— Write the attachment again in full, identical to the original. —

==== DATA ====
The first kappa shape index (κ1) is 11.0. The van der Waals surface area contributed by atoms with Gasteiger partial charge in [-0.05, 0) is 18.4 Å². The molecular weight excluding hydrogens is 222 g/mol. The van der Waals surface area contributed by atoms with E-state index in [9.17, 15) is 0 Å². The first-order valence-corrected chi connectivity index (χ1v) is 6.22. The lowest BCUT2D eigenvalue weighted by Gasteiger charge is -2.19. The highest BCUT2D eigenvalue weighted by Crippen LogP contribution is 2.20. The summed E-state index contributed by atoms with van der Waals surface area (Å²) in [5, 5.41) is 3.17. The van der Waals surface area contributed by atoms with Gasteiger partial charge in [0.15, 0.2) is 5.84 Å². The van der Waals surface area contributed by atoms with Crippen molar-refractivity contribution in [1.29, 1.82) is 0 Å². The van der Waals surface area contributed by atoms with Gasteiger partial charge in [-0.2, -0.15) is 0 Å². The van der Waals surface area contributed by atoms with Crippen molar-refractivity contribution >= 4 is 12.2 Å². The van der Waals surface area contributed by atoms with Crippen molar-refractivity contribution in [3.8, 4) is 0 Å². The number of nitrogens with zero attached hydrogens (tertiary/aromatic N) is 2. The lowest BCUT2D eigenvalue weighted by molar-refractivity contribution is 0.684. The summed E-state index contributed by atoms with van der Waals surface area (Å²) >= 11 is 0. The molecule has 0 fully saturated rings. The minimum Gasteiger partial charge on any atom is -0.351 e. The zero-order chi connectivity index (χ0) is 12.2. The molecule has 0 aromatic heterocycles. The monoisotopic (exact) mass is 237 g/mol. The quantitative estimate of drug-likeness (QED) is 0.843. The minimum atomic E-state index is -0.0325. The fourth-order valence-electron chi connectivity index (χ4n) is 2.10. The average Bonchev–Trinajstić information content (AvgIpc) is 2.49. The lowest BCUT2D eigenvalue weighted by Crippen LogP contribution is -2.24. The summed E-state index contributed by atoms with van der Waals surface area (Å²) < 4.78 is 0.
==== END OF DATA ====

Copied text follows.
The first kappa shape index (κ1) is 11.0. The van der Waals surface area contributed by atoms with Gasteiger partial charge in [-0.05, 0) is 18.4 Å². The molecular weight excluding hydrogens is 222 g/mol. The van der Waals surface area contributed by atoms with E-state index in [9.17, 15) is 0 Å². The first-order valence-corrected chi connectivity index (χ1v) is 6.22. The lowest BCUT2D eigenvalue weighted by Gasteiger charge is -2.19. The highest BCUT2D eigenvalue weighted by Crippen LogP contribution is 2.20. The summed E-state index contributed by atoms with van der Waals surface area (Å²) in [5, 5.41) is 3.17. The van der Waals surface area contributed by atoms with Gasteiger partial charge in [0.15, 0.2) is 5.84 Å². The van der Waals surface area contributed by atoms with Crippen molar-refractivity contribution in [1.29, 1.82) is 0 Å². The van der Waals surface area contributed by atoms with Gasteiger partial charge in [-0.2, -0.15) is 0 Å². The van der Waals surface area contributed by atoms with Crippen molar-refractivity contribution >= 4 is 12.2 Å². The van der Waals surface area contributed by atoms with Crippen molar-refractivity contribution in [3.8, 4) is 0 Å². The number of nitrogens with zero attached hydrogens (tertiary/aromatic N) is 2. The lowest BCUT2D eigenvalue weighted by molar-refractivity contribution is 0.684. The summed E-state index contributed by atoms with van der Waals surface area (Å²) >= 11 is 0. The molecule has 0 fully saturated rings. The minimum Gasteiger partial charge on any atom is -0.351 e. The zero-order chi connectivity index (χ0) is 12.2. The molecule has 0 aromatic heterocycles. The monoisotopic (exact) mass is 237 g/mol. The quantitative estimate of drug-likeness (QED) is 0.843. The minimum atomic E-state index is -0.0325. The fourth-order valence-electron chi connectivity index (χ4n) is 2.10. The average Bonchev–Trinajstić information content (AvgIpc) is 2.49. The lowest BCUT2D eigenvalue weighted by Crippen LogP contribution is -2.24. The summed E-state index contributed by atoms with van der Waals surface area (Å²) < 4.78 is 0.